I realize Veteran's Day is all but over, but it has meant something more to me today so I wanted to share my thoughts anyway...
This last weekend, my sister and I spent some time at my Grandma's house. We got to talking off and on about my Grandpa, who passed away quite some time ago. Grandma Laura was specifically recalling memories of when they first met and of when he was overseas serving in the Army, back in 1950- 51.
She told a great story of how both her and another girl that wanted to date him were at the train station to see him off when he left. My Grandpa paid no attention to that other gal, but only to my Grandma. When he had boarded the train, she explained that he leaned out of the window and gave her one last kiss! I couldn't help but think of how that is just the perfect Americana image- and my own Grandparents lived it!
Cyndel and I googled it later to try and think of what it might have actually looked like- maybe something like this:
I also got a kick out of this version:
Cute, eh? :)
She said my Great-Grandpa, her future Father-in-Law, was so thrilled that Grandpa had chosen her over that other gal that he even said right out loud at the time, "Hooray! The brunette won out!" :)
We sat at Grandma's table and devoured the letters my Grandpa wrote her while he was away.
Not just a few here and there. No, he wrote her every. single. day.
She had them beautifully numbered and ordered, with several in a larger envelope, a few notes about the ones inside written on it. We read the very first one. And then the one that informed he was coming home at the very end. In the beginning they read "Dear Laura," and by the end they said "Hello Sweetheart," instead. :) We couldn't help but search for the one where he asked her to marry him.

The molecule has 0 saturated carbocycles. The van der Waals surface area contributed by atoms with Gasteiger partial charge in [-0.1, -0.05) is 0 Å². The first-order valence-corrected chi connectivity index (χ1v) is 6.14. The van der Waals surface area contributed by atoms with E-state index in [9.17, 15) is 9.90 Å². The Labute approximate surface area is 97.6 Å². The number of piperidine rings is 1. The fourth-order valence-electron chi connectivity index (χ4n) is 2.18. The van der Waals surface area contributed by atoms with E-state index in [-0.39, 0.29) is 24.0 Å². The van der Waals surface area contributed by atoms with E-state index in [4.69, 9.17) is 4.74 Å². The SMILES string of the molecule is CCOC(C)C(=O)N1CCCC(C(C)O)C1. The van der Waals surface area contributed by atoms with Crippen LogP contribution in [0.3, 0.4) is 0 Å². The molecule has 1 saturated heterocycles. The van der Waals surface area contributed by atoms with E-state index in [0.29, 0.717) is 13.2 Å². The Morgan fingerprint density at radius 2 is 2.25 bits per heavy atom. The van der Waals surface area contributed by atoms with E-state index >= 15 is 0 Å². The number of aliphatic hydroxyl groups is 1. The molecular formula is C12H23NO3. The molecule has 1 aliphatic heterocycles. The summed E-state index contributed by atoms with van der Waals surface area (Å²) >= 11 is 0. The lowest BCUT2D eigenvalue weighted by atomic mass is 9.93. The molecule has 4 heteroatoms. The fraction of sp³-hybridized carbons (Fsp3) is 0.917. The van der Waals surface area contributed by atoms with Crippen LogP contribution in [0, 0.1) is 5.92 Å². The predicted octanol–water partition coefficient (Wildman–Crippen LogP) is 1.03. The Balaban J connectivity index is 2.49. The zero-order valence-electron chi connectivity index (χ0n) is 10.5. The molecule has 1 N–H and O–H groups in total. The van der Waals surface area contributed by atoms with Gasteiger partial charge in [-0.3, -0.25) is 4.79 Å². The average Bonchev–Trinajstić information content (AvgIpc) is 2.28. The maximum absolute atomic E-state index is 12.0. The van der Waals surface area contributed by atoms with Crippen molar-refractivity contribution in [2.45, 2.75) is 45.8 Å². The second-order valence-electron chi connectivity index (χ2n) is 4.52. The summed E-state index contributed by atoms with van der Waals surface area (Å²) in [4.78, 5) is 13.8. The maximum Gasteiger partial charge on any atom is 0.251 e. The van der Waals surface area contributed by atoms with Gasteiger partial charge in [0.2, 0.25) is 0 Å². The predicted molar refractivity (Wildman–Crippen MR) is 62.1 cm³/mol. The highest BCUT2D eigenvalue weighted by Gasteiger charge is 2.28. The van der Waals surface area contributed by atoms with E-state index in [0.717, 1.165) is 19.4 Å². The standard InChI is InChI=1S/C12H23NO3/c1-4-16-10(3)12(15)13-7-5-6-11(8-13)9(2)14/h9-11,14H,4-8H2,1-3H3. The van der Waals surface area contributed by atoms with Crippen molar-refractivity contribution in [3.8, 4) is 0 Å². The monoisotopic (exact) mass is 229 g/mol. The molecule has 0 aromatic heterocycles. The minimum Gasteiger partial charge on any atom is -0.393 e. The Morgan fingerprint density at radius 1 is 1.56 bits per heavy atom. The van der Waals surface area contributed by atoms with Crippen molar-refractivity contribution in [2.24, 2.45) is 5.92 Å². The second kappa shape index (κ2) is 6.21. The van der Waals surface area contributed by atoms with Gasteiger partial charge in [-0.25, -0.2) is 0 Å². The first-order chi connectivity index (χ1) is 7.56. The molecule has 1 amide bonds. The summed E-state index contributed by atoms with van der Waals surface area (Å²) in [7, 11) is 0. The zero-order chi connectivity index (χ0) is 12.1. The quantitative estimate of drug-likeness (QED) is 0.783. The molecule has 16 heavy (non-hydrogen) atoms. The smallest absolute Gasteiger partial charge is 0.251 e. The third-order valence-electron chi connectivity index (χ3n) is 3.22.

Grandma had already told us that they were married in February after he got home in January and that he had asked her to marry him in a letter! She obliged us by reading it out loud to us- wow, can she still read his handwriting without any trouble! I noticed that frequently in his letters he'd ask her, "What do you say?" in reference to their future. Grandma said he didn't like to dance, but knew that she did. And in one letter he suggested they take some dance lessons when he got home- "What do you say?" He mentioned that he wanted them to spend all their time together- "What do you say?"
It was just the neatest experience I've had in awhile to get a sense of the more intimate details of who my Grandparents were as young adults. We laughed over some of the things he said and truly felt him.
My heart just aches at the thought of the way things were back then- that he would write her each day for two years, and that she would be faithful back at home as well. That he would spend his free time as a soldier in the communication tent writing rather than going off with the other soldiers to party. That the cause he was serving for was worthwhile and necessary. Even that my Grandma saved and so well organized each of his letters- what a treasure!
So today I was thinking of my Grandpa Huffaker, of the special Veteran in my own family history.
Of how I am so grateful and awed by what an awesome man he was...
I sure hope we get in to those letters again someday :)